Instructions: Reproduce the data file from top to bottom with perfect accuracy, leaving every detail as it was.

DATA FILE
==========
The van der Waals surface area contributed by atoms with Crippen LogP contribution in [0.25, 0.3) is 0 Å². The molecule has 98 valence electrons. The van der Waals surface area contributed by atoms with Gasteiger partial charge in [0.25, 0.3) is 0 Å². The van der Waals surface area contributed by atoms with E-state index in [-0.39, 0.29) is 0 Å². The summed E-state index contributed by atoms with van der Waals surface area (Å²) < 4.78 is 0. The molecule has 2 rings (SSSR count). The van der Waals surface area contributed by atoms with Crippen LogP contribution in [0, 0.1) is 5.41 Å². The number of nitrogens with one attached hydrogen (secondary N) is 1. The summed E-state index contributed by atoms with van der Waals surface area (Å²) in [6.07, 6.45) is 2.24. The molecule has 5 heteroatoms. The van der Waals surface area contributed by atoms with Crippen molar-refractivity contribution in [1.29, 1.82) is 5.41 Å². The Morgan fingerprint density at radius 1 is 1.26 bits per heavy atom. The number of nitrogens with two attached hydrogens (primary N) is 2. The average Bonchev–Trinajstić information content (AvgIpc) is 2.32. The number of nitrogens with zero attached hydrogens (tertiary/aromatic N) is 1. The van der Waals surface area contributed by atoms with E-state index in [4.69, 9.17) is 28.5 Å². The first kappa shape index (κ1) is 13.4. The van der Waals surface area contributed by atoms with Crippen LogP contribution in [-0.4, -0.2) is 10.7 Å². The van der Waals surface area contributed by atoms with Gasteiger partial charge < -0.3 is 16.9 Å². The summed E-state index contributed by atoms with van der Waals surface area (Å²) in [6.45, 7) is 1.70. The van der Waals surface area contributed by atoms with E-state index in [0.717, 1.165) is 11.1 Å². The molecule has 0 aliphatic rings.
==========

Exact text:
The van der Waals surface area contributed by atoms with Crippen LogP contribution in [0.25, 0.3) is 0 Å². The molecule has 98 valence electrons. The van der Waals surface area contributed by atoms with Gasteiger partial charge in [0.25, 0.3) is 0 Å². The van der Waals surface area contributed by atoms with E-state index in [-0.39, 0.29) is 0 Å². The summed E-state index contributed by atoms with van der Waals surface area (Å²) < 4.78 is 0. The molecule has 2 rings (SSSR count). The van der Waals surface area contributed by atoms with Crippen LogP contribution in [0, 0.1) is 5.41 Å². The number of nitrogens with one attached hydrogen (secondary N) is 1. The summed E-state index contributed by atoms with van der Waals surface area (Å²) in [6.07, 6.45) is 2.24. The molecule has 5 heteroatoms. The van der Waals surface area contributed by atoms with Crippen molar-refractivity contribution in [1.29, 1.82) is 5.41 Å². The Morgan fingerprint density at radius 1 is 1.26 bits per heavy atom. The number of nitrogens with two attached hydrogens (primary N) is 2. The average Bonchev–Trinajstić information content (AvgIpc) is 2.32. The number of nitrogens with zero attached hydrogens (tertiary/aromatic N) is 1. The van der Waals surface area contributed by atoms with E-state index in [4.69, 9.17) is 28.5 Å². The first kappa shape index (κ1) is 13.4. The van der Waals surface area contributed by atoms with Crippen LogP contribution in [-0.4, -0.2) is 10.7 Å². The van der Waals surface area contributed by atoms with Gasteiger partial charge < -0.3 is 16.9 Å². The summed E-state index contributed by atoms with van der Waals surface area (Å²) in [6.45, 7) is 1.70. The van der Waals surface area contributed by atoms with E-state index in [0.717, 1.165) is 11.1 Å². The molecule has 0 aliphatic rings.